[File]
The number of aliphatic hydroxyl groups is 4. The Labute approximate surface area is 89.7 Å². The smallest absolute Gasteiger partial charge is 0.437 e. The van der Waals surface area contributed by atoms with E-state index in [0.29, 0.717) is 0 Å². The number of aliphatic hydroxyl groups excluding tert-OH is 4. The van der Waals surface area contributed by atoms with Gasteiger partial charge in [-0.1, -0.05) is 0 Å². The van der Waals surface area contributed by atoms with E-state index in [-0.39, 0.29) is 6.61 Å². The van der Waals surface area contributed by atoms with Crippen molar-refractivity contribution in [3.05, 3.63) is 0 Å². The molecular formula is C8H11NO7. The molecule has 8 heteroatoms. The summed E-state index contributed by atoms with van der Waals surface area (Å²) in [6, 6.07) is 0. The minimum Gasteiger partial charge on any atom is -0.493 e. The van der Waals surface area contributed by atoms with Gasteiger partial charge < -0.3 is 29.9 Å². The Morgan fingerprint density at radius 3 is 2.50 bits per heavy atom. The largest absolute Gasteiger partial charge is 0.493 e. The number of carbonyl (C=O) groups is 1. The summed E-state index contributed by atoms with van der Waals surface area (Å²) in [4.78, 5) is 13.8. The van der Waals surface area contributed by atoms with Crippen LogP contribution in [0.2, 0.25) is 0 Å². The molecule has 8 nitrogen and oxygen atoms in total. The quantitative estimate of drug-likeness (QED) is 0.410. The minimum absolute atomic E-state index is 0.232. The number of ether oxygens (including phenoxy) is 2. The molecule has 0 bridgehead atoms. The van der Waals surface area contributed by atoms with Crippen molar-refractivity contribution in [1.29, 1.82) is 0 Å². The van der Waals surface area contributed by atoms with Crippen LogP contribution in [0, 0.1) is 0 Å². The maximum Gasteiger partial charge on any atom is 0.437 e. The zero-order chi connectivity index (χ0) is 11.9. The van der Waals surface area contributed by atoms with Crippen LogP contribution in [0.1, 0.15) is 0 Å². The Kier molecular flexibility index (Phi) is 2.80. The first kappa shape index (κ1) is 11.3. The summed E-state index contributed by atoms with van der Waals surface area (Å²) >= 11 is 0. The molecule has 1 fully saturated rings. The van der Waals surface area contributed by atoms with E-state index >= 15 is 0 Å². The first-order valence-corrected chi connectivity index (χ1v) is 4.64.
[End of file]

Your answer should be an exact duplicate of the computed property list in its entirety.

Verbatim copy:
The number of aliphatic hydroxyl groups is 4. The Labute approximate surface area is 89.7 Å². The smallest absolute Gasteiger partial charge is 0.437 e. The van der Waals surface area contributed by atoms with E-state index in [0.29, 0.717) is 0 Å². The number of aliphatic hydroxyl groups excluding tert-OH is 4. The van der Waals surface area contributed by atoms with Gasteiger partial charge in [-0.1, -0.05) is 0 Å². The van der Waals surface area contributed by atoms with E-state index in [-0.39, 0.29) is 6.61 Å². The van der Waals surface area contributed by atoms with Crippen molar-refractivity contribution in [3.05, 3.63) is 0 Å². The molecular formula is C8H11NO7. The molecule has 8 heteroatoms. The summed E-state index contributed by atoms with van der Waals surface area (Å²) in [6, 6.07) is 0. The minimum Gasteiger partial charge on any atom is -0.493 e. The van der Waals surface area contributed by atoms with Gasteiger partial charge < -0.3 is 29.9 Å². The Morgan fingerprint density at radius 3 is 2.50 bits per heavy atom. The largest absolute Gasteiger partial charge is 0.493 e. The number of carbonyl (C=O) groups is 1. The summed E-state index contributed by atoms with van der Waals surface area (Å²) in [4.78, 5) is 13.8. The van der Waals surface area contributed by atoms with Crippen LogP contribution in [0.2, 0.25) is 0 Å². The molecule has 8 nitrogen and oxygen atoms in total. The quantitative estimate of drug-likeness (QED) is 0.410. The minimum absolute atomic E-state index is 0.232. The number of ether oxygens (including phenoxy) is 2. The molecule has 0 bridgehead atoms. The van der Waals surface area contributed by atoms with Crippen molar-refractivity contribution in [1.29, 1.82) is 0 Å². The van der Waals surface area contributed by atoms with Crippen LogP contribution in [0, 0.1) is 0 Å². The maximum Gasteiger partial charge on any atom is 0.437 e. The zero-order chi connectivity index (χ0) is 11.9. The van der Waals surface area contributed by atoms with Crippen LogP contribution in [0.1, 0.15) is 0 Å². The Kier molecular flexibility index (Phi) is 2.80. The first kappa shape index (κ1) is 11.3. The summed E-state index contributed by atoms with van der Waals surface area (Å²) >= 11 is 0. The molecule has 1 fully saturated rings. The van der Waals surface area contributed by atoms with E-state index >= 15 is 0 Å². The first-order valence-corrected chi connectivity index (χ1v) is 4.64.